The current study documented the morphological features of the complete life cycle of P. olseni isolated from Manila clams under in vitro conditions using SEM. In the life cycle of P. olseni, our first observation of the pathogen was of the zoosporangia, and the most noticeable features of these cells were the morphology and function of the discharge tube. The term “discharge tube” was coined by  for a hollow appendage that extruded from the wall of P. marinus zoosporangia and through which mature motile zoospores exited zoosporangia, after dissolution of a plug that sealed a discharge pore in the thick zoosporangium wall. Similarly, Parvilucifera prorocentri, a tube-forming intracellular parasite of dinoflagellates, discharges zoospores through a discharge tube [27, 28]. However, unlike P. prorocentri, motile zoospores of P. olseni were released via a circular opening of the cell wall of the zoosporangium when the discharge tube disintegrated and separated from the zoosporangium, suggesting that the discharge tube functioned as a bung. The light microscopic analysis in the current study also showed the presence of an elongated rod-shape organ (discharge tube) during the early phase of zoosporulation; however, when discharging zoospores, the elongated discharge tube disappeared, and zoospores were released directly from the zoosporangium. Several reports have included similar images, with no elongated discharging device at this stage [14, 29].
In the present study, motile zoospores started to transform into trophozoites on the third day of zoospore cultivation and lost their mobility, as observed under light microscopy. It was assumed that the reduced activity of zoospores was caused by a defect in flagella movement, suggesting the loss of flagella. The loss of flagella could be caused by flagellar detachment or resorption in response to various stimuli or the cell cycle . Indeed, we were able to observe the vestige where the anterior flagellum was amputated from the body of the zoospore, and a number of detached anterior flagella were observed in the culture media by SEM. It was reported that deflagellation of Chlamydomonas sp., a green alga, occurs at the distal end of the flagella transition zone, where axoneme microtubules terminate when they is exposed to various stresses, such as pH shock, heat, alcohol treatment, and mechanical shearing [30, 31]. During deflagellation, several proteins cause the fission of the flagellar membrane and the severing of the outer doublet microtubules; these proteins include centrin and katanin [32, 33]. In contrast, flagellar resorption is seen in nature in various groups of organisms, including Hexamita, amoebae, green algae, and fungi, during transformation from flagellates into amoeba, before cell division and encystment, or in response to stress [34, 35, 36]. However, in the present study, detachment of the anterior flagella was confirmed, but the posterior’s deflagellation was doubtful yet. Thus, further TEM studies on flagellar disappear in this pathogen must be conducted. As flagella are known to play important roles in cell motility, attachment, and host cell invasion , studies on the morphological features and function of P. olseni flagellates will be useful for understanding the transmission of this pathogen.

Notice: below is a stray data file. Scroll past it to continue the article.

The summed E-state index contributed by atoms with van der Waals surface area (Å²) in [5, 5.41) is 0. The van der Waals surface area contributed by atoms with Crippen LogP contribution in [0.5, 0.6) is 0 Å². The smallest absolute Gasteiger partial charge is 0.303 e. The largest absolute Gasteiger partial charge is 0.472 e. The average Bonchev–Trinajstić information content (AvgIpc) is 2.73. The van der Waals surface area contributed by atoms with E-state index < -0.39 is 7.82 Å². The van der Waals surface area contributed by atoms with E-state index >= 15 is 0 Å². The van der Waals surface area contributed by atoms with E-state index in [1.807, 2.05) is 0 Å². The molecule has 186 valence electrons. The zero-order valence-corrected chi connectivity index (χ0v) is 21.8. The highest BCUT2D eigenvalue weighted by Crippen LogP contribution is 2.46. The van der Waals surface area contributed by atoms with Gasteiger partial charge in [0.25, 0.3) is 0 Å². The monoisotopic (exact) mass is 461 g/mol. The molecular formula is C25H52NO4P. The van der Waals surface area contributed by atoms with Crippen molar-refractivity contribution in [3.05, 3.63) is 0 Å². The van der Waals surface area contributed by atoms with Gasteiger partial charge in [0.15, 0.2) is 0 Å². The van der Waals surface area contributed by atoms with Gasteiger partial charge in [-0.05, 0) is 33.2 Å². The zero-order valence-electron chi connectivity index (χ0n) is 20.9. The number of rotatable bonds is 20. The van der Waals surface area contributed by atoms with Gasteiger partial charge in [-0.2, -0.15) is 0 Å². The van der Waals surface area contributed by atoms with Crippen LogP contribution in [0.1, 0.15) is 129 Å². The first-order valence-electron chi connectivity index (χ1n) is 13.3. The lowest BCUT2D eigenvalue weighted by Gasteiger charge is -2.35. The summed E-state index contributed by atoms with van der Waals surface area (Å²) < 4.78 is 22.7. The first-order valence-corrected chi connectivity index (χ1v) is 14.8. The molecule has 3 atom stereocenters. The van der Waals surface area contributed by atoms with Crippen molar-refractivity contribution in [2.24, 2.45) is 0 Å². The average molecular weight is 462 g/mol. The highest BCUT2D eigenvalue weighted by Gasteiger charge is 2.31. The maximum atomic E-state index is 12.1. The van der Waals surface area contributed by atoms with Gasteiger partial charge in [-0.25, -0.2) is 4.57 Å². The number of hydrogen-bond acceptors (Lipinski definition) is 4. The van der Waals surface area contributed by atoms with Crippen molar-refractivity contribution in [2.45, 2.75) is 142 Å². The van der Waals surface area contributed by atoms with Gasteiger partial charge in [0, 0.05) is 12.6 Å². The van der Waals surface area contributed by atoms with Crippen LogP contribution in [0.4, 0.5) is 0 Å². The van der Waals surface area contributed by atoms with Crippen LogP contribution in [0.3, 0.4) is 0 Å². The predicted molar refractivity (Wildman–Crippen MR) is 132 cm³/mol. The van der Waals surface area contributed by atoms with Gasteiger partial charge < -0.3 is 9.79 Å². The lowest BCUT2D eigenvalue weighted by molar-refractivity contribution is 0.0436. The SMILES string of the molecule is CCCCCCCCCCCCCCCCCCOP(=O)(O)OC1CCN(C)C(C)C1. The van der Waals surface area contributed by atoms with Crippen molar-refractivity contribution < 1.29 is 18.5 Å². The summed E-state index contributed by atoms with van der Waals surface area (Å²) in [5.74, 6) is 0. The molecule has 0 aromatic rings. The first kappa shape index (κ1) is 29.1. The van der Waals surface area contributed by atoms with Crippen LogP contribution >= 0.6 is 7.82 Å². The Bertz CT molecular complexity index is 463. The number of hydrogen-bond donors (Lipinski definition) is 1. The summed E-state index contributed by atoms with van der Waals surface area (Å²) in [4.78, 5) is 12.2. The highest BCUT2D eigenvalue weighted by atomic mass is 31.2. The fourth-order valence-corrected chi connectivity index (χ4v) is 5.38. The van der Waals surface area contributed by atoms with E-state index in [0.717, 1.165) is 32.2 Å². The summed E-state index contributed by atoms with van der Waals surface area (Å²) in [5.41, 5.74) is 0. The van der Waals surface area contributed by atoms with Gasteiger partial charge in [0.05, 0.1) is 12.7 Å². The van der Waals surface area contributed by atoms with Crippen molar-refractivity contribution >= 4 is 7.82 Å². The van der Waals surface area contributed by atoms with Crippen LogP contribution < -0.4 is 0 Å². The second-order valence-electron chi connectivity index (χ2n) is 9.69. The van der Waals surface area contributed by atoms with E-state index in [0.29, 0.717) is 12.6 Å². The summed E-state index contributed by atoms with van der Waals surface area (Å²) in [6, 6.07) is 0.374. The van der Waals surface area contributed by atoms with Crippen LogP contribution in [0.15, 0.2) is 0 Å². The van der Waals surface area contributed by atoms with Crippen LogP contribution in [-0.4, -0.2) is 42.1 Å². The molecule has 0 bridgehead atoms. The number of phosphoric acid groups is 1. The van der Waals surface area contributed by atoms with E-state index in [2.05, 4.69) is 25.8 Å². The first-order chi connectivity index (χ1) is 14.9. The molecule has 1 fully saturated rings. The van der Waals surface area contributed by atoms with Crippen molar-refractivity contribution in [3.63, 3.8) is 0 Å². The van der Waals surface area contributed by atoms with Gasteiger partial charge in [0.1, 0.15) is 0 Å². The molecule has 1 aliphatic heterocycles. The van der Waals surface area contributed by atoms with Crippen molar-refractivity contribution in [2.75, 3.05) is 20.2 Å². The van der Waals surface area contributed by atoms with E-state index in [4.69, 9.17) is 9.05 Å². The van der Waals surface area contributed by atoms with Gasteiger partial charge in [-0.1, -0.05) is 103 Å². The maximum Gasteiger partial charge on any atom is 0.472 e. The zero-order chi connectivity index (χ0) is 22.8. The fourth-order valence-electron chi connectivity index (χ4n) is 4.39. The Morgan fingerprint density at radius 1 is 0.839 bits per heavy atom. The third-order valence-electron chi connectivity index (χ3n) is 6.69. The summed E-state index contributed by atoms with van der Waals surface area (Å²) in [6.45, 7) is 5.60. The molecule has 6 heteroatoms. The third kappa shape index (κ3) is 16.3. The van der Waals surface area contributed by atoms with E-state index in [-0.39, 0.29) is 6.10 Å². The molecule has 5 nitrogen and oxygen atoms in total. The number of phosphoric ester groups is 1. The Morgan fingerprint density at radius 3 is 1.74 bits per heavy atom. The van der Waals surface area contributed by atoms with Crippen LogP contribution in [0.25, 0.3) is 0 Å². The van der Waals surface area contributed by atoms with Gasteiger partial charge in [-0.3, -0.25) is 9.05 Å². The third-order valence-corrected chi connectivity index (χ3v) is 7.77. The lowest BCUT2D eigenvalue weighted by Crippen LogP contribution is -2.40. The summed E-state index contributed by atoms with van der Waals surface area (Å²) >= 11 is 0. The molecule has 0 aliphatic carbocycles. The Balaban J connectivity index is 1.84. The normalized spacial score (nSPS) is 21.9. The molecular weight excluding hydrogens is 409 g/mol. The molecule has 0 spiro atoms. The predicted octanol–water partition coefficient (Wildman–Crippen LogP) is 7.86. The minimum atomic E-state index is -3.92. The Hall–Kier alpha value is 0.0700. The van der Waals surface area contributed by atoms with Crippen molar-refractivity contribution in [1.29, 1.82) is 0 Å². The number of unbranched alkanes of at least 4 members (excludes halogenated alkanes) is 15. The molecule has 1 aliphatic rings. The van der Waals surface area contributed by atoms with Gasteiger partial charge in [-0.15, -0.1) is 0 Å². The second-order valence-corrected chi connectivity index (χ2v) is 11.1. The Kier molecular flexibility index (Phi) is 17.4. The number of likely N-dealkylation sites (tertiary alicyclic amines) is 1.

Schizogony, asexual reproduction of protozoans by multiple fissions, is a typical method of proliferation of the trophozoite phase of Perkinsus spp. A number of studies described sibling daughter cells in vitro or in histological observation . In our study, schizogony of P. olseni from mature trophozoites to merozoites was shown in detail by SEM observation. In this process, each schizont in the early phase of schizogony consists of several long sides (polygonal shape) of merozoites, but as schizogony progresses, the merozoites become smaller and the number of sides of each polygon increases. Thus, the merozoites become circular. In the final phase of schizogony, hundreds of circular merozoites are released by rupture or abrasion of the schizont membrane. It is highly likely that schizont morphology and the number of merozoites of P. olseni induced by nutrient-enriched media in the present study might differ from those occurring in nature, as suggested by . However, our observation provides useful clues for understanding the multiple fission of P. olseni.
In conclusion, we provided a detailed description of the external morphological features of P. olseni at all stages of its life cycle. Our study showed that the life cycle of P. olseni is generally similar to that previously reported. However, we also provide a detailed description of zoosporulation, transformation, and schizogony of the pathogen, which is expected to advance our understanding of the life cycle and transmission of the pathogen.